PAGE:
Man of steel
The tall hedge towered over by metal petals, wings and a steel helix suggests the perimeter contains a compound full of ore-based extraterrestrials.
In fact, the hedge and recently installed cyclone wire gate are to stop people wandering in to climb on Ihaia Crookes’ big steel sculptures, or to stroll around his Mangapapa property as if it’s a small zoo with a public garden out back.
Crookes’ front yard is chocka with an arrangement of abstract forms carved from industrial-grade pipes. The arrangement has a ritualised air.
At the front is a triangular structure that could be a symbolic waharoa, a gateway, while at the back of the installation is a tall, blue and white, winged, priestly structure that seems to raise to the sky an airy web of woven/laced silver pipes Crookes says represent birds.
In the mid-ground is a squat, stylised Ionic column. Topped with a roofed structure supported by a pillar at each corner, the form is suggestive of an ancient Greek temple.
Closer to the house is a sepulchral, winged structure that seems to unfold and rise up at the same time.
Behind it crouches a black steel, masked form from which ascends four wavy lines with a black disc at the centre.
In several works Crookes has created new configurations by cutting out pieces, turning them back to front and welding them into place. Heavy metal plates with bolt holes that once joined together two pipes now function as solidly-earthed feet one work rises from.
Rather than use an oxyacetylene cutting torch to carve up the pipes, Crookes uses a nine-inch angle-grinder.
“That’s why the edges are straight,” he says.
“The steel is sometimes rusty. The gas axe can’t cut through rust.”
The nine-inch angle-grinder can.
He repurposes offcuts. The tall, helical form in the far corner is made from a single gas cylinder. Crookes cut a spiral of strips from the cylinder to create the helical form. Then he welded the cut-out strips in the same arrangement on top to double the height of the sculpture and topped it off with a steel koru.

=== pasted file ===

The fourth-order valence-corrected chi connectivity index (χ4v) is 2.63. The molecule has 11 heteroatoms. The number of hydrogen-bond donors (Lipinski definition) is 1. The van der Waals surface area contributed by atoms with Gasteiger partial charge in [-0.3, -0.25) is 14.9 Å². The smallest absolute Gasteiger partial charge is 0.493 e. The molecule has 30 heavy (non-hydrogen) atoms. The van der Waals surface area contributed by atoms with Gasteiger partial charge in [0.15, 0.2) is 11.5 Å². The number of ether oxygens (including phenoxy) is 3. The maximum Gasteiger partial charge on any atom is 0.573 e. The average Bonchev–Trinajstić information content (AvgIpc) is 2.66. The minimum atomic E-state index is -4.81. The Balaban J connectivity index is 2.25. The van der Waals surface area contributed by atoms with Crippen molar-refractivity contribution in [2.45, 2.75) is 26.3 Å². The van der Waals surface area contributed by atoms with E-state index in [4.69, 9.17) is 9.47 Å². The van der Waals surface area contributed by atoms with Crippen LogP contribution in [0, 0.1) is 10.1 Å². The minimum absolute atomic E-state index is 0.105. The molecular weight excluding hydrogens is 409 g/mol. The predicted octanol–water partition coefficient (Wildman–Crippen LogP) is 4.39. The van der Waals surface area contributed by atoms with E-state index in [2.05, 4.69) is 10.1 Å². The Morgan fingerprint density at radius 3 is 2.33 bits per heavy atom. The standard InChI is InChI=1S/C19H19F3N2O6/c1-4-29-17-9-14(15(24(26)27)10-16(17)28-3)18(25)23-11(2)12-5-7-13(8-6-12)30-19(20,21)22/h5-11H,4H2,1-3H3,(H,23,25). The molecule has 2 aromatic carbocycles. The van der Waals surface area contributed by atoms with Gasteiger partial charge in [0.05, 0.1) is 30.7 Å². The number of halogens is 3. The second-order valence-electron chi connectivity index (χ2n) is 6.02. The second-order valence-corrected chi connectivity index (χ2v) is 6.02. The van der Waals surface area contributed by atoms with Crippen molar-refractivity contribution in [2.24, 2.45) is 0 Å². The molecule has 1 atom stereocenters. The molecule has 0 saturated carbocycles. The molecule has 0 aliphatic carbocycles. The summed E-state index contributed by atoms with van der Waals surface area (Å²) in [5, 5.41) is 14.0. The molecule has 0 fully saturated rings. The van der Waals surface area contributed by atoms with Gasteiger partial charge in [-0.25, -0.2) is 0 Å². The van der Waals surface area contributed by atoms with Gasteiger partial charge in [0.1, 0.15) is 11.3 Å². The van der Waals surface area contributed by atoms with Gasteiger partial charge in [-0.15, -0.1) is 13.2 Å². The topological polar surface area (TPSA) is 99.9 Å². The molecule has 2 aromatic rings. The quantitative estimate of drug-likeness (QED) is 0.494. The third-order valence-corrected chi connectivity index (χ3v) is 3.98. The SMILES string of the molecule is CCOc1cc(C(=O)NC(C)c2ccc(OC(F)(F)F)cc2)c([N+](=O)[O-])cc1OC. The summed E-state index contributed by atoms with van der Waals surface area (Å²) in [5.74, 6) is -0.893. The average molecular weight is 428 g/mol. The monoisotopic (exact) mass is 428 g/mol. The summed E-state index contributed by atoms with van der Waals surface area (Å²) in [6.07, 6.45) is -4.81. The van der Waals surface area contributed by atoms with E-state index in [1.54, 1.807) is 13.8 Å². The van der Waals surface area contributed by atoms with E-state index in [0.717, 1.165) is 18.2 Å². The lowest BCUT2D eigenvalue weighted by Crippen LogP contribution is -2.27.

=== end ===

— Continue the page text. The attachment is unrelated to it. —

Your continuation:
Some works are created from steam pipes from the Wairakei Power Station in the Taupo Volcanic Zone — which might account for the chthonic character of some of the works, most of which are intent on ascent. He lets the form of the metal determine the form of the sculpture, he says.
“This whole set-up represents a higher power. I put it together without knowing what to do.”
The pipes take on such a new character in Crookes’ hands that their original form is barely recognisable.
Although they take on a visual language of their own, Crookes does not see himself as an artist. He doesn’t want to sell any pieces or to give any of them over as public sculpture.
“I’ve never been an artist,” he says.
“I’m not interested in artists. I got into this and just did it. I couldn’t stop doing it. Five years ago I quit my job to do this.”
He began by making smaller pieces.
“Then one day I thought ‘I can make these big’.”
Working with such materials and at such scale requires fitness and strength, he says.
“It’s getting a bit harder to do now though.”
Originally from Gisborne, Crookes left as a 16-year-old to join the army and has since lived and worked in Rotorua. He has now returned home and brought by truck, trailer and van, his massive steel-works that now inhabit his front yard.
To separate them would be like breaking up a family, he says.
“It’s not run-of-the-mill stuff,” he says.
“The whole thing is a story.”